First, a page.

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Viral marketing and technical tomfoolery

Two of my recent PC Plus features have gone online. First, a look at viral marketing:

The return of the Wispa is a classic example of canny viral marketing in action. In 2007, 93 Facebook groups spontaneously appeared, with 14,000 people demanding the return of the chocolate bar. When Iggy Pop played Glastonbury, crazed chocolate addicts stormed the stage with ‘Bring back the Wispa’ banners.

‘My goodness, what a surprise!’ said Cadbury’s. ‘Those stage invaders certainly weren’t actors, and those Facebook groups definitely weren’t the work of viral marketers! We had no intention of relaunching Wispa, but who are we to argue with the entire internet?’ We’re paraphrasing, but you get the idea.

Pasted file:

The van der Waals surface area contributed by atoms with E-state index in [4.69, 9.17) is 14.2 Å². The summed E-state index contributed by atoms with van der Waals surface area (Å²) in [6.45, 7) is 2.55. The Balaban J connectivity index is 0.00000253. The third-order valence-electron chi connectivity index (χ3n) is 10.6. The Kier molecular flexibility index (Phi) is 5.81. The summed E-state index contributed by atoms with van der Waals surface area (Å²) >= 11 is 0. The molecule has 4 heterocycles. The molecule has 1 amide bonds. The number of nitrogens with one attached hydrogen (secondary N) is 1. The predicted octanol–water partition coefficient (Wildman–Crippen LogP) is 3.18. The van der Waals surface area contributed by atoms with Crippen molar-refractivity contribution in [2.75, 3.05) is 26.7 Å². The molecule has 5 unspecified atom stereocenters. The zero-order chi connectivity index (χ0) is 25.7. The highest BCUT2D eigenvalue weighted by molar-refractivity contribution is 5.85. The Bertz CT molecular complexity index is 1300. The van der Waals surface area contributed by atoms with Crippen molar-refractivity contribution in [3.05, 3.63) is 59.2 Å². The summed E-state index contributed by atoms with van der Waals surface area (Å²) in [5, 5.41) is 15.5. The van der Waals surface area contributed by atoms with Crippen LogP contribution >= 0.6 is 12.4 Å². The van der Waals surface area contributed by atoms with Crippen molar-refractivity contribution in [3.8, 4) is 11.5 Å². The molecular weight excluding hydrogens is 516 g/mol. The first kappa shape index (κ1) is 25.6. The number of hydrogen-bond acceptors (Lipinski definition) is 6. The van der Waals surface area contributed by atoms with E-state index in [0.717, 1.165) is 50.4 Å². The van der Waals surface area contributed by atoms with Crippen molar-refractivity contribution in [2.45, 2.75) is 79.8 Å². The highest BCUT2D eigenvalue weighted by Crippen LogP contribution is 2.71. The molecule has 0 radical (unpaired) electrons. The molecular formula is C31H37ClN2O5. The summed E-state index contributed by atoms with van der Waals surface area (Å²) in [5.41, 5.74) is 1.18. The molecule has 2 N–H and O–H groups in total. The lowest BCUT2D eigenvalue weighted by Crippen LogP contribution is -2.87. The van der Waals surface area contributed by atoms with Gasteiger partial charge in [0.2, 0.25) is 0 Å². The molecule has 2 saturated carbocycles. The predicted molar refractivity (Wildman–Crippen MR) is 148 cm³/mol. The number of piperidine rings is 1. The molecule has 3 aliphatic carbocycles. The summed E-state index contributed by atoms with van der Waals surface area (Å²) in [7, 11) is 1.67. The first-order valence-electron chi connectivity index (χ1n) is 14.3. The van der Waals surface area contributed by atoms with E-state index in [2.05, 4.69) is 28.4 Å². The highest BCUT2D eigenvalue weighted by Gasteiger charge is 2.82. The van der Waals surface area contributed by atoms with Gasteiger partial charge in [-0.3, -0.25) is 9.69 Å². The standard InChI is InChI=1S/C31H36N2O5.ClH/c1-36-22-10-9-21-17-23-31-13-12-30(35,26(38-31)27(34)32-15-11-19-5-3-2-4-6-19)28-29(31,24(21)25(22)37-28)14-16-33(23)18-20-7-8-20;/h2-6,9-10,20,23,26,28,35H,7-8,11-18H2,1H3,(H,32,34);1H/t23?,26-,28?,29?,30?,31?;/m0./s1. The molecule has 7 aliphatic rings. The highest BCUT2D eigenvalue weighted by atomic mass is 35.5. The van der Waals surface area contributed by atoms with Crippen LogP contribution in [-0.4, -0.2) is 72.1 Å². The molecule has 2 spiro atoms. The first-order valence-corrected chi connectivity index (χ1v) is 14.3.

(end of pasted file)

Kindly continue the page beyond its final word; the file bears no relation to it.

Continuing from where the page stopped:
Then, some PC-related pranks that (probably) won’t get you fired.

Pranks that take an age to set up usually aren’t worth it. So, while it’s possible to grow grass in someone’s keyboard or go crazy with the toolbar buttons in Office 97, that’s an awful lot of effort for relatively little reward. We prefer more subtle tweaks: system tools turned to the dark side, software that appears to have a mind of its own and, of course, demonic PC possession.